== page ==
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Montevideo, November 16th 2018 - 03:20 UTC

Ortega determined to quell rebellious Masaya by Thursday, Sandinista Liberation Day

Wednesday, July 18th 2018 - 07:12 UTC
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In the late 1970s, Masaya Monimbo's residents rose up against dictator Anastasio Somoza (Picture) as part of the Nicaraguan Revolution led in part by Ortega himself In the late 1970s, Masaya Monimbo's residents rose up against dictator Anastasio Somoza (Picture) as part of the Nicaraguan Revolution led in part by Ortega himself
Monimbo has again become a center of the opposition since protests against cuts to the social security system in April became a broader call for Ortega to leave office Monimbo has again become a center of the opposition since protests against cuts to the social security system in April became a broader call for Ortega to leave office
Ortega's government has dismissed the opposition as delinquents attempting a coup d'etat, and wants to quell unrest in Masaya this week Ortega's government has dismissed the opposition as delinquents attempting a coup d'etat, and wants to quell unrest in Masaya this week

Nicaraguan national police and armed pro-government civilians laid siege to a symbolically important neighborhood that has recently become a center of resistance to President Daniel Ortega's government. Government forces began advancing on the Monimbo neighborhood in the city of Masaya before dawn Tuesday.

 Speaking from the capital of Nicaragua, independent and investigative journalist Carlos Fernando Chamorro said that a “massive military attack” was taking place in Masaya -- specifically against Monimbo -- and that there was a real concern about the possibility of a massacre.

Monimbo was resisting with barricades and homemade weapons -- “mostly defensive weapons,” he said. Youth in the neighborhood were fighting with homemade mortars to defend roadblocks put up at Monimbo's perimeter, but government forces were heavily armed.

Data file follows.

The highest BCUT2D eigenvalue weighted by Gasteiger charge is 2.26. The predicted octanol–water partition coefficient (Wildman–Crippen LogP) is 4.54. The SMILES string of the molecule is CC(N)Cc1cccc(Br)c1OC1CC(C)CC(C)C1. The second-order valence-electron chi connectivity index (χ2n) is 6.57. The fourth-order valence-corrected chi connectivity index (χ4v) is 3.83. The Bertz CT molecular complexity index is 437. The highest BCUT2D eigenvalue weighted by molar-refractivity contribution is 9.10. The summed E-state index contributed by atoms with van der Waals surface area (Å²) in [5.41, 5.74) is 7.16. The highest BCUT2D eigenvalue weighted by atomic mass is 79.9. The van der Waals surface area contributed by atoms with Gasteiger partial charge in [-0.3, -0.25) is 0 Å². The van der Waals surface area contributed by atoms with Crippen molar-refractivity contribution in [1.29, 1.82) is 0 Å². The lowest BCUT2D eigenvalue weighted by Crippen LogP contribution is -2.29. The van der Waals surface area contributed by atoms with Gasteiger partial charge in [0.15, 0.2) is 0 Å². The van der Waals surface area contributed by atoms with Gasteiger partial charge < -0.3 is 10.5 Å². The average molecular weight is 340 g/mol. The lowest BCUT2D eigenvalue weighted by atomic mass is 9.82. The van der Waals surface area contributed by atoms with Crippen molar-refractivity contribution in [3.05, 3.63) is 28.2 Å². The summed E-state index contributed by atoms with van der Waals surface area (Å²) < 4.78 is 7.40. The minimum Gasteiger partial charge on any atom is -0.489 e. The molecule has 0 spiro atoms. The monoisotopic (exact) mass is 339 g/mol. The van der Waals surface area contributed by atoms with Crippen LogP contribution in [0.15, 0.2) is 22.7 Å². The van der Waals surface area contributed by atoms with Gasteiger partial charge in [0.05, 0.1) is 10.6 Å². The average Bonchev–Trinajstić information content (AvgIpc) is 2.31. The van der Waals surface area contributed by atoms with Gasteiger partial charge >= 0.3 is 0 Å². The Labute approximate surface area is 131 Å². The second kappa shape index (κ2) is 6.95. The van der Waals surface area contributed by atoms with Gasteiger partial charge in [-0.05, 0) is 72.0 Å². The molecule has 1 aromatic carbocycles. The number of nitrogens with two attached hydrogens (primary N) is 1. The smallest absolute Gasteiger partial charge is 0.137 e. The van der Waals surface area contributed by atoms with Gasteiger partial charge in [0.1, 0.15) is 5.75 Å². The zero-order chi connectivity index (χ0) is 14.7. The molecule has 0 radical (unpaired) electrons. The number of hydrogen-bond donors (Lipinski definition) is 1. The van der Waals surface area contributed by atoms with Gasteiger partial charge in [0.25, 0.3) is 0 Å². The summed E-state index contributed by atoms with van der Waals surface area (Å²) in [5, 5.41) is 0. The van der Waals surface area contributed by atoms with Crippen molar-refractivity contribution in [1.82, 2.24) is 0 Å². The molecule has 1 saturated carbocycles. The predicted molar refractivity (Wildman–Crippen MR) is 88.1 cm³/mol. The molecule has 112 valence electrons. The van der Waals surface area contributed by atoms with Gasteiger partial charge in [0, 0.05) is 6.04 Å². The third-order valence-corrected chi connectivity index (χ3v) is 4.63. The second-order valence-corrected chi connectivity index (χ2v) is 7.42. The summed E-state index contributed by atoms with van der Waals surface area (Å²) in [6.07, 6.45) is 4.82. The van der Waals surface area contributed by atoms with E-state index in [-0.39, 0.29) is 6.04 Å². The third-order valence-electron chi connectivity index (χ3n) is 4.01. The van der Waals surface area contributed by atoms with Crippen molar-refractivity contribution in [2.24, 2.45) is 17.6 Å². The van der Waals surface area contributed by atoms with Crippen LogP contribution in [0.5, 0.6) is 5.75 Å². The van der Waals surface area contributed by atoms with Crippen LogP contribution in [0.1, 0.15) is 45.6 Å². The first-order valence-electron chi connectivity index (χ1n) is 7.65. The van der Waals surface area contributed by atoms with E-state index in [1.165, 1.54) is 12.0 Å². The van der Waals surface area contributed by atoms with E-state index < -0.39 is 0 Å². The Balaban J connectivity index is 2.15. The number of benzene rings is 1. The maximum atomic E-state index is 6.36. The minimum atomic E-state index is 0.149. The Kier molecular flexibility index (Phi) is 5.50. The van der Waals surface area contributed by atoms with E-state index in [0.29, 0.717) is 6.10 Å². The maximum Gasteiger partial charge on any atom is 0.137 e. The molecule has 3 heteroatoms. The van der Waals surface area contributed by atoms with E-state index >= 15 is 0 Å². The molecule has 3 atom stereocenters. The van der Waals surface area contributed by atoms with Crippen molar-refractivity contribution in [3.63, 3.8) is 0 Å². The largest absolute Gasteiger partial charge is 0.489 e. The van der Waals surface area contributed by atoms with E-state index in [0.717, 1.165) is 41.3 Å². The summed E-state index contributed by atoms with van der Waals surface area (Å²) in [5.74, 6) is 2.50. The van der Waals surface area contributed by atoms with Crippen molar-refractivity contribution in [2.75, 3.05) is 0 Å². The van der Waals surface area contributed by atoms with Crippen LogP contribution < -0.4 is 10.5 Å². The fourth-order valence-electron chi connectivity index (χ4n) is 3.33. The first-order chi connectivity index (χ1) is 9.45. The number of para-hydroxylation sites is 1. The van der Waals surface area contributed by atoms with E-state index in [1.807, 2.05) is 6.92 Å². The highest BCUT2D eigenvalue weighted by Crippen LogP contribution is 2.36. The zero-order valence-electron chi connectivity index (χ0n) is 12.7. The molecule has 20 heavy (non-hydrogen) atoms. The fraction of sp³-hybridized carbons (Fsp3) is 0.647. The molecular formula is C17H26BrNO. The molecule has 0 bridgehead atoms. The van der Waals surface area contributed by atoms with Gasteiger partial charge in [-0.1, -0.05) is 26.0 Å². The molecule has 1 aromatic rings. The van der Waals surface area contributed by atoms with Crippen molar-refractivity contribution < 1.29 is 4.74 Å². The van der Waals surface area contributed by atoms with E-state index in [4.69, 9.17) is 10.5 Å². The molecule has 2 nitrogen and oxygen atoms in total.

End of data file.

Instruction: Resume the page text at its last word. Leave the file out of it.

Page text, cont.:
In the late 1970s, Monimbo's residents rose up against strongman Anastasio Somoza as part of the Nicaraguan Revolution led in part by Ortega himself. Monimbo has again become a center of the opposition since protests against cuts to the social security system in mid-April became a broader call for Ortega to leave office.

Ortega's government has dismissed the opposition as delinquents attempting a coup d'etat, and appears to want to quell unrest in Masaya before Thursday's three-month anniversary of the start of protests across Nicaragua. Thursday is also the 39th anniversary of Liberation Day, which marks the overthrow of the Somoza regime in 1979 by the Sandinistas.

Gangs of armed men dressed as civilians appeared to be working in coordination with police to remove roadblocks set up by the opposition that have snarled the country's traffic for months. Last weekend, government-allied forces retook the National Autonomous University of Nicaragua campus in Managua, where students had been holed up for months.

Ortega has been able to stay in power amid protests and escalating deadly violence because “this is an organized police troop, and paramilitary groups, supporting Ortega, repressing the people,” Chamorro said.

“Ortega is in power mostly because he has been able to impose brutality, terror and massacres. Now for how long can he remain in power -- that's the question,” Chamorro said.

On Monday, the United Nations, twelve Latin American nations and the U.S. State Department condemned the violence. The U.S. government ordered all non-emergency personnel and their family members to leave the country earlier this month as the violence escalated. According to human rights NGOs some 320 people have been killed during the ongoing conflict.

 

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